Land transport outfit ComfortDelGro Corporation Limited (SGX: C52) has been a standout performer amongst the 30 constituents of the Straits Times Index (SGX: ^STI). Over the past 12 months, ComfortDelGro’s shares have gained some 50% in price, making it by far the best-performing blue chip with Singapore Airlines Ltd (SGX: C6L) sitting in a distant second with a (still very impressive) 34.5% increase in share price. After such strong gains, it’s perhaps fair to ask: What’s in store next for ComfortDelGro’s shares? An elevated valuation For some answers, we can perhaps turn to the firm’s current valuation. Source:…
Over the past 12 months, ComfortDelGro’s shares have gained some 50% in price, making it by far the best-performing blue chip with Singapore Airlines Ltd (SGX: C6L) sitting in a distant second with a (still very impressive) 34.5% increase in share price.
After such strong gains, it’s perhaps fair to ask: What’s in store next for ComfortDelGro’s shares?
An elevated valuation
For some answers, we can perhaps turn to the firm’s current valuation.
Source: S&P Capital IQ
The chart above plots out ComfortDelGro’s trailing price-to-earnings (PE) ratio going back to 1 January 2005.
And as you can see, the transport outfit’s current PE ratio of 22.4 (at yesterday’s closing price of S$2.94) is the highest it’s ever been over the past decade and is a fair bit higher than the long-term average PE ratio of 15.5 stretching back to the start of 2005 – that might mean the company’s shares are actually not that cheap at the moment.
A comparison of ComfortDelGro’s current valuation with that of the broader market also points to the same conclusion; at the moment, the SPDR STI ETF (SGX: ES3) – an exchange-traded fund which tracks the Straits Times Index – has a trailing PE ratio of 13.8.
It’s also worth noting that ComfortDelGro’s PE ratio has been on a steep ascent since January 2014, meaning to say that the bulk of the transport outfit’s share price gains over the past 12 months have been due to an expansion in its PE ratio.
Put another way, it appears that ComfortDelGro’s impressive returns have largely been the result of growing enthusiasm in the market over the firm’s future growth prospects.
This brings me to the firm’s business future, keeping in mind that companies with high valuations can still be great investments – provided their future business results do exhibit great growth that’s commensurate with the high expectations.
Troubled by slowing growth
Unfortunately, this is where ComfortDelGro may possibly fall short.
ComfortDelGro’s main bread and butter is in the provision of bus, rail (think trains), and taxi services. It counts Singapore as its main geographical market, though the United Kingdom, Australia, and China are also important geographies for the company.
Over ComfortDelGro’s past five completed-financial years (the firm’s financial year actually coincides with the calendar year), growth in annual earnings per share has never gone higher than 10% and actually seems to have slowed. In the first nine months of 2014, earnings per share came in 7.2% higher compared to a year ago.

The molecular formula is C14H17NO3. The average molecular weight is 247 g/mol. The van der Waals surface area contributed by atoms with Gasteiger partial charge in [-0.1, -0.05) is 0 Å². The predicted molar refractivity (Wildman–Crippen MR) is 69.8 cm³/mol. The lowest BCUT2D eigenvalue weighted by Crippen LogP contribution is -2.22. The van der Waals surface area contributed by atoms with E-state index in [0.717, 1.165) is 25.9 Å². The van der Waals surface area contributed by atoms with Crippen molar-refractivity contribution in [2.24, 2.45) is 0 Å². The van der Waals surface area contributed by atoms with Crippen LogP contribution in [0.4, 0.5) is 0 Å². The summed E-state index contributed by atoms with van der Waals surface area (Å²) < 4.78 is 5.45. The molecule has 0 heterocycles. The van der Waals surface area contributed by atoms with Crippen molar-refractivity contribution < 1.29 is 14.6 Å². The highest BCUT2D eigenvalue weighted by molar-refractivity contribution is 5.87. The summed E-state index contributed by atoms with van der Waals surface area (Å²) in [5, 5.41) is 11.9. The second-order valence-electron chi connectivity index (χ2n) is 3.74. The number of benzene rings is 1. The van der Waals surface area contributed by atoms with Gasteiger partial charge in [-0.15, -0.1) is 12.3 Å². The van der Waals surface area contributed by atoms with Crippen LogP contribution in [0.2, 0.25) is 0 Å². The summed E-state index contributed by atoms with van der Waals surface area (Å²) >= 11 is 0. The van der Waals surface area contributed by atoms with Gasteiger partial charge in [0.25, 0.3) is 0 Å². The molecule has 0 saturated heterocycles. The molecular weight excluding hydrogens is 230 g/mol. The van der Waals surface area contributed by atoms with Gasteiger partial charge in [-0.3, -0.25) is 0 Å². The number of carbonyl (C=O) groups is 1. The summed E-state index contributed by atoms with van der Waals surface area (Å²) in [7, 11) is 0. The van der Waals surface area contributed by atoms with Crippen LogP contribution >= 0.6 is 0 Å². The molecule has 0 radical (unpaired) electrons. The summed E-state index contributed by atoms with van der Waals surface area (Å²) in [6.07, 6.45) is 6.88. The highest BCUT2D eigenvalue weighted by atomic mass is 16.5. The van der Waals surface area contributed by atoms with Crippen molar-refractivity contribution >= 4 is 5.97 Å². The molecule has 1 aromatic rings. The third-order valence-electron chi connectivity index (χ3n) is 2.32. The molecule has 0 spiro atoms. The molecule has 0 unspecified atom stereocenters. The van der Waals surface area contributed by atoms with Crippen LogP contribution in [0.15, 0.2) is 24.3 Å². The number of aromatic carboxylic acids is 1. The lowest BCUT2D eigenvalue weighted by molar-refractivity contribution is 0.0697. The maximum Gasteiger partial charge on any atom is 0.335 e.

Source: S&P Capital IQ
There is certainly room for ComfortDelGro to grow further and faster. As my colleague Chin Hui Leong shared a few months back:
“I have noted from a CNN report that there are currently more than 160 cities in China that have a population of 1 million or more; for some sense of scale, Singapore’s population stands at around 5.3 million currently. To add to this, more than half the population in China (that works out to be 700 million people) now resides in cities.
These are all potential customers for ComfortDelGro to serve.
Taxi services make up most of the company’s revenue in China. It is present in nine cities, but have taken top three market share positions in Nanning, Jilin, Chengdu, Beijing, and Shenyang.”
But despite having the opportunities, it remains to be seen if the firm can actually make full use of them. As Hui Leong also noted, “in 2013, China made up 5.9% of the company’s total revenue, down from 7.3% in 2012 – ComfortDelgro still has some serious work to do in order to capitalize on the outsized opportunity.”
A Fool’s take
ComfortDelGro has delivered great returns for its investors over the past 12 months. But, the bulk of those gains appear to have come from a rising wave of market enthusiasm regarding the company’s future prospects, and not from the firm’s business-growth (to be clear though, growth is certainly still present – it’s just relatively anaemic).
The company’s current valuation is also higher than at any other point in time over the past decade.
Given these dynamics regarding ComfortDelGro’s valuation and business growth, investors interested in the firm now would have to be very confident in the company’s ability to grow its future earnings at a much faster clip than what it has done since 2009.
There are many things to like about ComfortDelGro’s business fundamentals. But at the moment, a low valuation doesn’t appear to be one of them.
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The information provided is for general information purposes only and is not intended to be personalised investment or financial advice. Motley Fool Singapore writer Chong Ser Jing doesn't own shares in any companies mentioned.